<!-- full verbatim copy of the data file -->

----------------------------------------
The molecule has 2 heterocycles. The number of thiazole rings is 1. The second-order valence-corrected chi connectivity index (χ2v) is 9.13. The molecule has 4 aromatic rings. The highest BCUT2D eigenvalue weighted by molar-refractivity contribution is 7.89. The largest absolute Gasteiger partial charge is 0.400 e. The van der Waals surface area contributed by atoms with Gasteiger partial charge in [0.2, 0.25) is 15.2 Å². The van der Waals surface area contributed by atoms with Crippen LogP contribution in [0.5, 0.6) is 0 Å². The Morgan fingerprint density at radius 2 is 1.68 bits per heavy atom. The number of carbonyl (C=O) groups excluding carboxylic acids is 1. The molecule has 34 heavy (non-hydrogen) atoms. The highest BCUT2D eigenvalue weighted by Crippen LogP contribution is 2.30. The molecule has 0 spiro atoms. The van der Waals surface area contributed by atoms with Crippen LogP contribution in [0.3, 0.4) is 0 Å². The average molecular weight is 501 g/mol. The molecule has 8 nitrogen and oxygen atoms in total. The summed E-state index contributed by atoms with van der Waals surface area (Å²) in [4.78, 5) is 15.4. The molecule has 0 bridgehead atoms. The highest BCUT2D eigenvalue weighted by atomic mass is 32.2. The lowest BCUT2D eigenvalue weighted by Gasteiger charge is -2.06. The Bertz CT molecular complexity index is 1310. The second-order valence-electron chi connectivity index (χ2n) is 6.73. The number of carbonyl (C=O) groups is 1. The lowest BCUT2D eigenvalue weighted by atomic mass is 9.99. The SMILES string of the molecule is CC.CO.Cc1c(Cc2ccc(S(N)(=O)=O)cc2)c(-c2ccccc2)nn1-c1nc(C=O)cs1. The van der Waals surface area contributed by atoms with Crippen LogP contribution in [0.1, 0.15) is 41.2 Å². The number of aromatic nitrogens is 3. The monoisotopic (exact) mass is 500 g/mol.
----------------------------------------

The molecule has 2 heterocycles. The number of thiazole rings is 1. The second-order valence-corrected chi connectivity index (χ2v) is 9.13. The molecule has 4 aromatic rings. The highest BCUT2D eigenvalue weighted by molar-refractivity contribution is 7.89. The largest absolute Gasteiger partial charge is 0.400 e. The van der Waals surface area contributed by atoms with Gasteiger partial charge in [0.2, 0.25) is 15.2 Å². The van der Waals surface area contributed by atoms with Crippen LogP contribution in [0.5, 0.6) is 0 Å². The Morgan fingerprint density at radius 2 is 1.68 bits per heavy atom. The number of carbonyl (C=O) groups excluding carboxylic acids is 1. The molecule has 34 heavy (non-hydrogen) atoms. The highest BCUT2D eigenvalue weighted by Crippen LogP contribution is 2.30. The molecule has 0 spiro atoms. The van der Waals surface area contributed by atoms with Crippen LogP contribution in [0.3, 0.4) is 0 Å². The average molecular weight is 501 g/mol. The molecule has 8 nitrogen and oxygen atoms in total. The summed E-state index contributed by atoms with van der Waals surface area (Å²) in [4.78, 5) is 15.4. The molecule has 0 bridgehead atoms. The highest BCUT2D eigenvalue weighted by atomic mass is 32.2. The lowest BCUT2D eigenvalue weighted by Gasteiger charge is -2.06. The Bertz CT molecular complexity index is 1310. The second-order valence-electron chi connectivity index (χ2n) is 6.73. The number of carbonyl (C=O) groups is 1. The lowest BCUT2D eigenvalue weighted by atomic mass is 9.99. The SMILES string of the molecule is CC.CO.Cc1c(Cc2ccc(S(N)(=O)=O)cc2)c(-c2ccccc2)nn1-c1nc(C=O)cs1. The van der Waals surface area contributed by atoms with Crippen LogP contribution in [0.1, 0.15) is 41.2 Å². The number of aromatic nitrogens is 3. The monoisotopic (exact) mass is 500 g/mol.